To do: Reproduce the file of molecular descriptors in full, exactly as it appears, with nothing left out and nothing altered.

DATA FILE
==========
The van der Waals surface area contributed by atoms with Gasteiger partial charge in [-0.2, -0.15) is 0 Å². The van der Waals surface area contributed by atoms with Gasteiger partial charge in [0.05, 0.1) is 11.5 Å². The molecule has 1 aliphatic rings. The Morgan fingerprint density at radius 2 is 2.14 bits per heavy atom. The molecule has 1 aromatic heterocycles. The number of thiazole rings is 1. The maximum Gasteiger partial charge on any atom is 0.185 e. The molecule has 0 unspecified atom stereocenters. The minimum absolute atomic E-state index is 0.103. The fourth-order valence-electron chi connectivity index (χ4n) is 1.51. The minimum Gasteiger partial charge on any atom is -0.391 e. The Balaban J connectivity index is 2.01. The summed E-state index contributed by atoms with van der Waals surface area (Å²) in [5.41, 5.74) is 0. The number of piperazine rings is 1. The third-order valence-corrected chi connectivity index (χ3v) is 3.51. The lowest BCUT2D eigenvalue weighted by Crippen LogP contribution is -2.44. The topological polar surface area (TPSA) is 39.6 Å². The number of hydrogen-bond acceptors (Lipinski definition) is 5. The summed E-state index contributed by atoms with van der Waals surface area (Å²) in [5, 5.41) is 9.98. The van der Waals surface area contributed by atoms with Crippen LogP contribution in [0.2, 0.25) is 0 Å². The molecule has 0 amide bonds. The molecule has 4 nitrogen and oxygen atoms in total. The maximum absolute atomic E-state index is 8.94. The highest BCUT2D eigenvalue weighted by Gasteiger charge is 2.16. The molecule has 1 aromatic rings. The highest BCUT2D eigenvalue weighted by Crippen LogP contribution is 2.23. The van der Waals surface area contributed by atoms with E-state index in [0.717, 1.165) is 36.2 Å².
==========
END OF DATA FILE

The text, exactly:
The van der Waals surface area contributed by atoms with Gasteiger partial charge in [-0.2, -0.15) is 0 Å². The van der Waals surface area contributed by atoms with Gasteiger partial charge in [0.05, 0.1) is 11.5 Å². The molecule has 1 aliphatic rings. The Morgan fingerprint density at radius 2 is 2.14 bits per heavy atom. The molecule has 1 aromatic heterocycles. The number of thiazole rings is 1. The maximum Gasteiger partial charge on any atom is 0.185 e. The molecule has 0 unspecified atom stereocenters. The minimum absolute atomic E-state index is 0.103. The fourth-order valence-electron chi connectivity index (χ4n) is 1.51. The minimum Gasteiger partial charge on any atom is -0.391 e. The Balaban J connectivity index is 2.01. The summed E-state index contributed by atoms with van der Waals surface area (Å²) in [5.41, 5.74) is 0. The number of piperazine rings is 1. The third-order valence-corrected chi connectivity index (χ3v) is 3.51. The lowest BCUT2D eigenvalue weighted by Crippen LogP contribution is -2.44. The topological polar surface area (TPSA) is 39.6 Å². The number of hydrogen-bond acceptors (Lipinski definition) is 5. The summed E-state index contributed by atoms with van der Waals surface area (Å²) in [5, 5.41) is 9.98. The van der Waals surface area contributed by atoms with Crippen LogP contribution in [0.2, 0.25) is 0 Å². The molecule has 0 amide bonds. The molecule has 4 nitrogen and oxygen atoms in total. The maximum absolute atomic E-state index is 8.94. The highest BCUT2D eigenvalue weighted by Gasteiger charge is 2.16. The molecule has 1 aromatic rings. The highest BCUT2D eigenvalue weighted by Crippen LogP contribution is 2.23. The van der Waals surface area contributed by atoms with E-state index in [0.717, 1.165) is 36.2 Å².